One of the biggest concerns for webcam users is that their camera and mic could be hacked and used to spy on them without their knowledge. While once thought to be an irrational fear, the sight of tech leaders like Facebook's Mark Zuckerberg with tape over their webcams has likely caused concern for even more users.
Apple's MacBook and iMac line, once thought to be malware immune, have been the victim of multiple forms of malware, such as OSX/Eleanor, OSX/Crisis, and OSX/Mokes, that have been used to accomplish just that task. However, new software called OverSight will now help monitor your system, "alerting a user whenever the internal microphone is activated, or the built-in webcam is accessed," the software's website said.
Typically, your webcam's LED light will turn on whenever the camera is accessed. But, the OverSight website noted that new malware exists that can jump into the camera and mic while they're being used in programs like FaceTime or Skype and record undetected.
SEE: Security awareness and training policy (Tech Pro Research)
At the time of this writing OverSight is on version 1.0.0 and is compatible with OS X 10.10 and later. To start, you'll want to download the software, which is free, which you can do by clicking here. Note: The download will start as soon as you click the link.
To find the downloaded ZIP file, head to your Dock and click the "Finder" icon, then click where is says "Downloads" on the left-hand side of the Finder window. Double-click the ZIP file to access the installer, which will look like a green umbrella and be called "OverSight_Installer."
Next, double-click the OverSight_Installer, and enter your login credentials if you are prompted to do so. In the OverSight window that opens, click the button on the right that says "Install" to begin the installation.
Once it has finished installing, the software will be running in the background every time you login. You can tell it is running if you see a black umbrella icon displayed on the right of the menu bar, near the Wi-Fi and Bluetooth icons. Clicking on the umbrella will open a drop-down menu showing active devices and an option to access your preferences.
Whenever your internal microphone or webcam is accessed, OverSight will alert you with a notification. The notification for mic access simply has an "Ok" button to dismiss it, but the notification alerting you that your camera was accessed will tell you the name of the process attempting to access it and give you the option to "allow" or "block" access to the camera.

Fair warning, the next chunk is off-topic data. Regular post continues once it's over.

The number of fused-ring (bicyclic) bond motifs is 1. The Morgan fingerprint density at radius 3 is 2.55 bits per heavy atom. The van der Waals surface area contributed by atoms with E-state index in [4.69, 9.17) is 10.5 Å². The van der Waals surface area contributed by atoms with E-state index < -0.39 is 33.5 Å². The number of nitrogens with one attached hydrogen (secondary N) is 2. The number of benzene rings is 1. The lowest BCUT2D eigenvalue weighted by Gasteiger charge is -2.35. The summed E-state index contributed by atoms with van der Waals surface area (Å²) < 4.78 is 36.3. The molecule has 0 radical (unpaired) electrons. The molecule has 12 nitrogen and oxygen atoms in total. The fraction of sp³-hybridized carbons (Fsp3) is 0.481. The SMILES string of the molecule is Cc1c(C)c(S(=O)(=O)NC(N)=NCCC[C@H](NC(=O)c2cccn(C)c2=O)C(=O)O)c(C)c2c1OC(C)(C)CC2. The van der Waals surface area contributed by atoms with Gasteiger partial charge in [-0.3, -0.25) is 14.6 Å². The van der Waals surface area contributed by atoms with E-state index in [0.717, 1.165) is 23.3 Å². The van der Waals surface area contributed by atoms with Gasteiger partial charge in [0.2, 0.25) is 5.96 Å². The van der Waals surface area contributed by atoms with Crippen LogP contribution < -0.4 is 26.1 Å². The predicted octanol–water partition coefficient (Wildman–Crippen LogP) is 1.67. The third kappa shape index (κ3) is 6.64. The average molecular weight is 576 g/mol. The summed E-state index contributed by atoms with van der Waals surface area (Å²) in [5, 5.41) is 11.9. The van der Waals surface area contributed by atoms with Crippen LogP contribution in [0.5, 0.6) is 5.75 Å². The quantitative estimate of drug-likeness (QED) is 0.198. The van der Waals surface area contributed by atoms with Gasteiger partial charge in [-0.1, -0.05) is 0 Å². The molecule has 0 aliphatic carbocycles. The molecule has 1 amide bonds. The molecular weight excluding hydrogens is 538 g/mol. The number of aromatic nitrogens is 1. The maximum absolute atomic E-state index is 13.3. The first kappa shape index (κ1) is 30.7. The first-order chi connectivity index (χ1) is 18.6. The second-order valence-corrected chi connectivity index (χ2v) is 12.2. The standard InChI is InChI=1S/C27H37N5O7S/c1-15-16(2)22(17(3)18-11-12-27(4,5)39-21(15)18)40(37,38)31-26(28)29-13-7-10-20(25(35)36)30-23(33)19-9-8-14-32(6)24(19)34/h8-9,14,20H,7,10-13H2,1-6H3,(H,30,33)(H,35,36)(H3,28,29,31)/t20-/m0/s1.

On its site, OverSight does mention that sophisticated hackers may be able to succeed in bypassing OverSight's protections.
"Moreover, the current version over OverSight utilizes user-mode APIs in order to monitor for audio and video events," the sight said. "Thus any malware that has a kernel-mode or rootkit component may be able to access the webcam and mic in an undetected manner."
But, the company also noted that this is the first version of the software and they are working on improvements for future versions.
In the early days of webcams, fears that the technology could be hacked and used for nefarious purposes were relegated to conspiracy theorists. However, after it was discovered that Russian hackers had gained access to personal webcams and broadcast them to the public, the threat moved into the cybersecurity spotlight. The recent Edward Snowden biopic, starring Joseph Gordon Levitt, features a prominent scene where a webcam is hacked, and Snowden himself has recommended covering your webcam, and former FBI director James Comey was known to use tape to cover his laptop webcam as well.
- Think Apple computers are still malware immune? This new attack proves otherwise (TechRepublic)
- Malware uses denial-of-service attack in attempt to crash Macs (ZDNet)
- A troubling trajectory of malware and ransomware targeting OS X and iOS (TechRepublic)
- Apple releases 'important security update' for iPhone after spyware discovery (ZDNet)
- How to minimize infection from Xagent, the latest malware threat to OS X (TechRepublic)
Conner Forrest has nothing to disclose. He doesn't hold investments in the technology companies he covers.
Conner Forrest is a Senior Editor for TechRepublic. He covers enterprise technology and is interested in the convergence of tech and culture.